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A Child Who Only Eats Chicken McNuggets

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At age 16 my daughter saw the movie Supersize Me at school in health class.

The segment highlighting how McDonald’s chicken nuggets are made disgusted her.

The movie was so disturbing to her that she and a friend decided they needed to detox and went 100% raw for a week.

 What exactly is in chicken nuggets?

Here’s a fun fact: McDonald’s “chicken” is actually about 44 percent chicken.

shutterstock_54041719The rest is mostly corn, salt, preservatives, and a few other interesting nasties.

Corn and corn products are abundant in  “chicken” nuggets.

Yes, I absolutely have to use the quotation marks.

Sue me.

Ingredients in Chicken McNuggets:

  • Chicken (McDonald’s chickens have been fed genetically altered – GMO – soy and corn, by the way. But is that really much of a surprise?)

  • Modified cornstarch (GMO corn, again. Without this, the “chicken” nuggets would not be able to hold themselves together, due to the extreme processing of the nugget.)

  • Autolyzed Yeast Extract and Natural Flavoring (These ingredients act like MSG.)
  • Dextrose (It’s a sugar usually made from GMO corn.)

  • Yellow corn flour (GMO corn, no doubt.)

  • Vegetable oils with may include GMO canola and GMO soybean oil.
  • Citric Acid (usually made from GMO corn).
  • Sodium Phosphates – (additive to keep meat moist).

  • Trans Fats – Hydrogenated soybean oil.

  • Bleached wheat flour (Bleaching flour causes the production of alloxan, a poison used to give lab rats diabetes.)

Interestingly, perhaps even moreso than the above, are ingredients actually purchased from chemical plants that go into the “chicken” nuggets.

  • Aluminum phosphate

  • Calcium lactate, to help prevent the rancid vegetable fats in the nuggets from starting to rot visibly.

  • Dimethylpolysiloxane, a silicone chemical that is added to breast implants, Silly Putty and McDonalds Chicken McNuggets. It is a  defoaming agent for frying oils.

  • Preservative Tertiary butylhydroquinone (TBHQ) is derived from petroleum and is sprayed directly on the nugget to preserve freshness.  A single gram of TBHQ, when ingested, can induce nausea, vomiting, delirium, collapse, and worse. Three to six grams of TBHQ can, and have, killed people. Somehow we are not to worry because one would need to eat 11 pounds of chicken McNuggets to get 1 gram of TBHQ.

Do You Know a Child Who Will Only Eat Chicken McNuggets?

Once exposed to chicken nuggets, many kids become almost addicted and limit their options when eating out to these salt-filled breaded wonders. The Daily Mail reported that one teenager ate Chicken McNuggets (and almost nothing else) for 15 years until she collapsed at work, struggling to breathe. Now she and her mom realize that was probably not a good idea.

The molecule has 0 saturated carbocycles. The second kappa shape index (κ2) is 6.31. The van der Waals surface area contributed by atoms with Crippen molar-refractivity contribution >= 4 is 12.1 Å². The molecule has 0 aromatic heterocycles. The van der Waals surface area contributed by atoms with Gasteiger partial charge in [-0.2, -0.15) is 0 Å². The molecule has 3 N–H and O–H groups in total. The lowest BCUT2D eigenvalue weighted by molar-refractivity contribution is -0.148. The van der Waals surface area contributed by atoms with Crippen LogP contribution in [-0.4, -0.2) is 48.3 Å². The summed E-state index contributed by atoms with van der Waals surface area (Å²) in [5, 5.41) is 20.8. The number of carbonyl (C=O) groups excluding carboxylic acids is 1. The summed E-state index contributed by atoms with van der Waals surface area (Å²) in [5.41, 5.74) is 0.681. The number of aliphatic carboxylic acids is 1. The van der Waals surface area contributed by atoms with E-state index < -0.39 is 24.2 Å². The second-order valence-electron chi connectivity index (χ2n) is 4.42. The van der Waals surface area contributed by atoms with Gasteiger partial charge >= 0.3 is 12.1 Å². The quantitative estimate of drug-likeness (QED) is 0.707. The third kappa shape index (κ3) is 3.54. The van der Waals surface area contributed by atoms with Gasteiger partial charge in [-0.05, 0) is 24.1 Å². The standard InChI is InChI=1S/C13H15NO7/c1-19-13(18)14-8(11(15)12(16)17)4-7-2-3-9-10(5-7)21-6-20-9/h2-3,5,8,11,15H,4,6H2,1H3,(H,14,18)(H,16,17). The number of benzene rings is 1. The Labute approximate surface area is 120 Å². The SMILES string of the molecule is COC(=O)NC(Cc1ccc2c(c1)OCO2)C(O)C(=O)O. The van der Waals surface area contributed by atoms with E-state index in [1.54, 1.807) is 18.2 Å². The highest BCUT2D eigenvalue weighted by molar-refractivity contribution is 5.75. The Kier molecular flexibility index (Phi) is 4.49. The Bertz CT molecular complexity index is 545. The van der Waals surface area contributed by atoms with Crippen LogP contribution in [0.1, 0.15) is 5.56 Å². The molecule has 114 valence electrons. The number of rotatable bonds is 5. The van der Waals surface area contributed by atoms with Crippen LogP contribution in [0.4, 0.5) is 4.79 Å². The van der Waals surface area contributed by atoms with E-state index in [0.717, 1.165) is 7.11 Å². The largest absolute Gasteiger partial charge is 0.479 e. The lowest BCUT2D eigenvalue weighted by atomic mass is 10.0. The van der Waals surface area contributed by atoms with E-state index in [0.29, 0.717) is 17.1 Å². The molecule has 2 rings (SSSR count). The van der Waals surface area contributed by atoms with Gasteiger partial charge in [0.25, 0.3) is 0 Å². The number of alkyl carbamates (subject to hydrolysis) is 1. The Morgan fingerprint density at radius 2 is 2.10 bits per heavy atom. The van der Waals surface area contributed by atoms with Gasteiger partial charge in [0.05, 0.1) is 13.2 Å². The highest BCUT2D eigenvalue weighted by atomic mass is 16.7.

The low quality ingredients in chicken nuggets are one issue.

Looking at the 10 piece option:

  • 900 mg sodium – more than half the sodium recommended per day.
  • 470 calories
  • 24 grams carbs (turns into 6 tsp sugar)

Why do parents cave in when a child demands chicken nuggets and refuses to eat anything else? It is easier in the moment but as you can see from the story above, they may not grow out of the McNugget Addiction. Stop buying chicken nuggets. They can’t eat what isn’t available to them.

Try this:

  1. Prepare dinner and have the family sit down at the table together to eat. Have a conversation! Prepare simple food but not processed food. Try meat and vegetables. Real Food. Burgers and roasted vegetables. Grilled chicken and sweet potatoes. Meat loaf and carrots. Family members who are not hungry still need to sit at the table with everyone else. Encourage that they try a few bites then keep their plate covered until they are hungry for the meal, otherwise there are no other food options until tomorrow. Yes, it is ok to go to bed hungry if they are not willing to eat the food that has been prepared.
  2. Do not become a short order cook. Prepare only one meal and avoid making special food for the kids. Let them help you make the food if possible.
  3. When kids are hungry between lunch and dinner, offer them a fruit or vegetable snack. It will be met with rebellion at first (I know, I had to make this transition when my kids were in grade school). If the message is consistent, they will adapt. I had success with making salads and having them on the table when the kids came home from school. If they were hungry I would say, “Eat your salad first. Dinner will be ready after that.”
  4. Stop trying to force the child to eat. Just offer the food and enjoy your meal while they sit with you. Keep the dinner table free of electronics.
  5. Try to incorporate a little fun into the meal choices. Lettuce wraps with filling options like ground beef, cheese, tomato, and olives. Have little bowls of dressing or sauces for dipping veggies. Prepare vegetables in different ways. Many kids love roasted vegetables or interesting options like roasted kale “chips” or zucchini muffins.

Do you need some Real Food lunch box ideas?

Try these ideas from and from







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